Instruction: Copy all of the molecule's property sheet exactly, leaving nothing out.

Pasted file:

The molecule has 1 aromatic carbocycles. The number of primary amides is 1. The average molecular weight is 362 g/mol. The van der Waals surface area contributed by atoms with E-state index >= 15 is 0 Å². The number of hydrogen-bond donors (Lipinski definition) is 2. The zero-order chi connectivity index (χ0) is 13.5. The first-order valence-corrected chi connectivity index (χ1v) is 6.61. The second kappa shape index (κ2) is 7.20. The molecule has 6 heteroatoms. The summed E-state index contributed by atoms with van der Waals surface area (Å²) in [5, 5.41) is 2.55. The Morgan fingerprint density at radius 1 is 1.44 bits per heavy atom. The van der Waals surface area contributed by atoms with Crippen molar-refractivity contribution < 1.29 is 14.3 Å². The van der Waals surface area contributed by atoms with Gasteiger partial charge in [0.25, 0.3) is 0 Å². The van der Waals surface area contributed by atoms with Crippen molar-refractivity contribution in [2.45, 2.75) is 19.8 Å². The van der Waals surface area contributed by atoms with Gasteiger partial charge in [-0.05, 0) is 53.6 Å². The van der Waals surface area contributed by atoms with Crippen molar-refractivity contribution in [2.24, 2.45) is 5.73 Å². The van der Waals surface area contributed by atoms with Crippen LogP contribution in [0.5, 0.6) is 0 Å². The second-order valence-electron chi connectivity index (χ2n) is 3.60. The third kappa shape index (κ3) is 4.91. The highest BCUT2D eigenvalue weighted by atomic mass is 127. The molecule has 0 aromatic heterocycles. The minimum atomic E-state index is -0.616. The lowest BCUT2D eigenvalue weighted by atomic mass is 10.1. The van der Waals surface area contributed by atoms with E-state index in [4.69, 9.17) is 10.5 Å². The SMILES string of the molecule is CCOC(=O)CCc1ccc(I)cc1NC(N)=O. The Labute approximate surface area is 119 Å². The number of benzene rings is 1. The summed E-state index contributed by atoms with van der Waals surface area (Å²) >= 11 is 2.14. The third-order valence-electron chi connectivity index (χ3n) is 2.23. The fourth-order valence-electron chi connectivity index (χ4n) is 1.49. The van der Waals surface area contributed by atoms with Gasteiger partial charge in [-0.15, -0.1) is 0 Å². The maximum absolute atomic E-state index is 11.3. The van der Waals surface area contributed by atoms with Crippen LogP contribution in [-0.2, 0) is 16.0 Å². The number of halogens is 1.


The molecule has 1 aromatic carbocycles. The number of primary amides is 1. The average molecular weight is 362 g/mol. The van der Waals surface area contributed by atoms with E-state index >= 15 is 0 Å². The number of hydrogen-bond donors (Lipinski definition) is 2. The zero-order chi connectivity index (χ0) is 13.5. The first-order valence-corrected chi connectivity index (χ1v) is 6.61. The second kappa shape index (κ2) is 7.20. The molecule has 6 heteroatoms. The summed E-state index contributed by atoms with van der Waals surface area (Å²) in [5, 5.41) is 2.55. The Morgan fingerprint density at radius 1 is 1.44 bits per heavy atom. The van der Waals surface area contributed by atoms with Crippen molar-refractivity contribution < 1.29 is 14.3 Å². The van der Waals surface area contributed by atoms with Gasteiger partial charge in [0.25, 0.3) is 0 Å². The van der Waals surface area contributed by atoms with Crippen molar-refractivity contribution in [2.45, 2.75) is 19.8 Å². The van der Waals surface area contributed by atoms with Gasteiger partial charge in [-0.05, 0) is 53.6 Å². The van der Waals surface area contributed by atoms with Crippen molar-refractivity contribution in [2.24, 2.45) is 5.73 Å². The van der Waals surface area contributed by atoms with Crippen LogP contribution in [0.5, 0.6) is 0 Å². The second-order valence-electron chi connectivity index (χ2n) is 3.60. The third kappa shape index (κ3) is 4.91. The highest BCUT2D eigenvalue weighted by atomic mass is 127. The molecule has 0 aromatic heterocycles. The minimum atomic E-state index is -0.616. The lowest BCUT2D eigenvalue weighted by atomic mass is 10.1. The van der Waals surface area contributed by atoms with E-state index in [4.69, 9.17) is 10.5 Å². The SMILES string of the molecule is CCOC(=O)CCc1ccc(I)cc1NC(N)=O. The Labute approximate surface area is 119 Å². The number of benzene rings is 1. The summed E-state index contributed by atoms with van der Waals surface area (Å²) >= 11 is 2.14. The third-order valence-electron chi connectivity index (χ3n) is 2.23. The fourth-order valence-electron chi connectivity index (χ4n) is 1.49. The van der Waals surface area contributed by atoms with Gasteiger partial charge in [-0.15, -0.1) is 0 Å². The maximum absolute atomic E-state index is 11.3. The van der Waals surface area contributed by atoms with Crippen LogP contribution in [-0.2, 0) is 16.0 Å². The number of halogens is 1.